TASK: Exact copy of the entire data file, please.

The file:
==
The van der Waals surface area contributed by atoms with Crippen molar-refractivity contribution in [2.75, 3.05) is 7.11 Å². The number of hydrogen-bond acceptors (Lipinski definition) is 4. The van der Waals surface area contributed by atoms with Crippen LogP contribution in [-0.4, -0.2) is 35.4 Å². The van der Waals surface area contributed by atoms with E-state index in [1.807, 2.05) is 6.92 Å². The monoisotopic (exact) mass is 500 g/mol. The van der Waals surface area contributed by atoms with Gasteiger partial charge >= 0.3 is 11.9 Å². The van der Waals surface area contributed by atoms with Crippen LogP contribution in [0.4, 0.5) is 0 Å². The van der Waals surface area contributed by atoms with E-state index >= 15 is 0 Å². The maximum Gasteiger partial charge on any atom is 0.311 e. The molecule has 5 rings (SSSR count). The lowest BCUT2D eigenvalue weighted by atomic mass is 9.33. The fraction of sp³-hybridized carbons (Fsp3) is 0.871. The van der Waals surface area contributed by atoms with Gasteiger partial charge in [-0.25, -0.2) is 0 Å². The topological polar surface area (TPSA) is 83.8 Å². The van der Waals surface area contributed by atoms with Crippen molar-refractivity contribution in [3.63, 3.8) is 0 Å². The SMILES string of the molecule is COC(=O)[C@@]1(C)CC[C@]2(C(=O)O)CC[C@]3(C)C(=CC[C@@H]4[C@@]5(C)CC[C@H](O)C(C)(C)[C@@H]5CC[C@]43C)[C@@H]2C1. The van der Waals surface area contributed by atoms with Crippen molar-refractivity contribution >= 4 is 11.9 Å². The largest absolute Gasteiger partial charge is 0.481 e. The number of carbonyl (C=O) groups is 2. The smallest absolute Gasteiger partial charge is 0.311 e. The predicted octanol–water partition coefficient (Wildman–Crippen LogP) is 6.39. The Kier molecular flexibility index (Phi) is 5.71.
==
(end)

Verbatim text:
The van der Waals surface area contributed by atoms with Crippen molar-refractivity contribution in [2.75, 3.05) is 7.11 Å². The number of hydrogen-bond acceptors (Lipinski definition) is 4. The van der Waals surface area contributed by atoms with Crippen LogP contribution in [-0.4, -0.2) is 35.4 Å². The van der Waals surface area contributed by atoms with E-state index in [1.807, 2.05) is 6.92 Å². The monoisotopic (exact) mass is 500 g/mol. The van der Waals surface area contributed by atoms with Gasteiger partial charge >= 0.3 is 11.9 Å². The van der Waals surface area contributed by atoms with Crippen LogP contribution in [0.4, 0.5) is 0 Å². The van der Waals surface area contributed by atoms with E-state index >= 15 is 0 Å². The maximum Gasteiger partial charge on any atom is 0.311 e. The molecule has 5 rings (SSSR count). The lowest BCUT2D eigenvalue weighted by atomic mass is 9.33. The fraction of sp³-hybridized carbons (Fsp3) is 0.871. The van der Waals surface area contributed by atoms with Gasteiger partial charge in [-0.25, -0.2) is 0 Å². The topological polar surface area (TPSA) is 83.8 Å². The van der Waals surface area contributed by atoms with Crippen molar-refractivity contribution in [3.63, 3.8) is 0 Å². The SMILES string of the molecule is COC(=O)[C@@]1(C)CC[C@]2(C(=O)O)CC[C@]3(C)C(=CC[C@@H]4[C@@]5(C)CC[C@H](O)C(C)(C)[C@@H]5CC[C@]43C)[C@@H]2C1. The van der Waals surface area contributed by atoms with Crippen molar-refractivity contribution >= 4 is 11.9 Å². The largest absolute Gasteiger partial charge is 0.481 e. The number of carbonyl (C=O) groups is 2. The smallest absolute Gasteiger partial charge is 0.311 e. The predicted octanol–water partition coefficient (Wildman–Crippen LogP) is 6.39. The Kier molecular flexibility index (Phi) is 5.71.